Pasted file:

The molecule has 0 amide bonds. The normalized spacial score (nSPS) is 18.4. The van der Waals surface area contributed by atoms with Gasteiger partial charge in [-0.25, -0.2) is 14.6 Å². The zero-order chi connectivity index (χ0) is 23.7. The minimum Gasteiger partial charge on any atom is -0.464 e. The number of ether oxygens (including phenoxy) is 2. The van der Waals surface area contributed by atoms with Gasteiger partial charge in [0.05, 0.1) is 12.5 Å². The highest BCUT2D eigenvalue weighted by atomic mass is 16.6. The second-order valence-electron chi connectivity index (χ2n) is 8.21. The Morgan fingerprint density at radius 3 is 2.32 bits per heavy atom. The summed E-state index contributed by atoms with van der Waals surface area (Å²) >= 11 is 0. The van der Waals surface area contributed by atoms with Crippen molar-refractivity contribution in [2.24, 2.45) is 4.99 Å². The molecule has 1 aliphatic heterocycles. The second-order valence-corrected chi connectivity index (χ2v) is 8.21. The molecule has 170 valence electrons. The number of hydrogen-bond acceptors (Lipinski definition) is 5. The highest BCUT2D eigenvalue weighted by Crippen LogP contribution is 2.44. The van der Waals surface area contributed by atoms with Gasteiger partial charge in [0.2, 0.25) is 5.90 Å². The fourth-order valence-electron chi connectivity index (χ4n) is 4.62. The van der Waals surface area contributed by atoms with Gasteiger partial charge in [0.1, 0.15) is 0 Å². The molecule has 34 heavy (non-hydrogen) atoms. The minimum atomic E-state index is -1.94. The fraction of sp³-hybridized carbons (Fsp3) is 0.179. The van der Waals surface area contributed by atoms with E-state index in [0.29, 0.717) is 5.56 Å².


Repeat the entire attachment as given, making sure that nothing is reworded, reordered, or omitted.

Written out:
The molecule has 0 amide bonds. The normalized spacial score (nSPS) is 18.4. The van der Waals surface area contributed by atoms with Gasteiger partial charge in [-0.25, -0.2) is 14.6 Å². The zero-order chi connectivity index (χ0) is 23.7. The minimum Gasteiger partial charge on any atom is -0.464 e. The number of ether oxygens (including phenoxy) is 2. The van der Waals surface area contributed by atoms with Gasteiger partial charge in [0.05, 0.1) is 12.5 Å². The highest BCUT2D eigenvalue weighted by atomic mass is 16.6. The second-order valence-electron chi connectivity index (χ2n) is 8.21. The Morgan fingerprint density at radius 3 is 2.32 bits per heavy atom. The summed E-state index contributed by atoms with van der Waals surface area (Å²) >= 11 is 0. The van der Waals surface area contributed by atoms with Crippen molar-refractivity contribution in [2.24, 2.45) is 4.99 Å². The molecule has 1 aliphatic heterocycles. The second-order valence-corrected chi connectivity index (χ2v) is 8.21. The molecule has 170 valence electrons. The number of hydrogen-bond acceptors (Lipinski definition) is 5. The highest BCUT2D eigenvalue weighted by Crippen LogP contribution is 2.44. The van der Waals surface area contributed by atoms with Gasteiger partial charge in [0.2, 0.25) is 5.90 Å². The fourth-order valence-electron chi connectivity index (χ4n) is 4.62. The van der Waals surface area contributed by atoms with Gasteiger partial charge in [0.1, 0.15) is 0 Å². The molecule has 34 heavy (non-hydrogen) atoms. The minimum atomic E-state index is -1.94. The fraction of sp³-hybridized carbons (Fsp3) is 0.179. The van der Waals surface area contributed by atoms with E-state index in [0.29, 0.717) is 5.56 Å².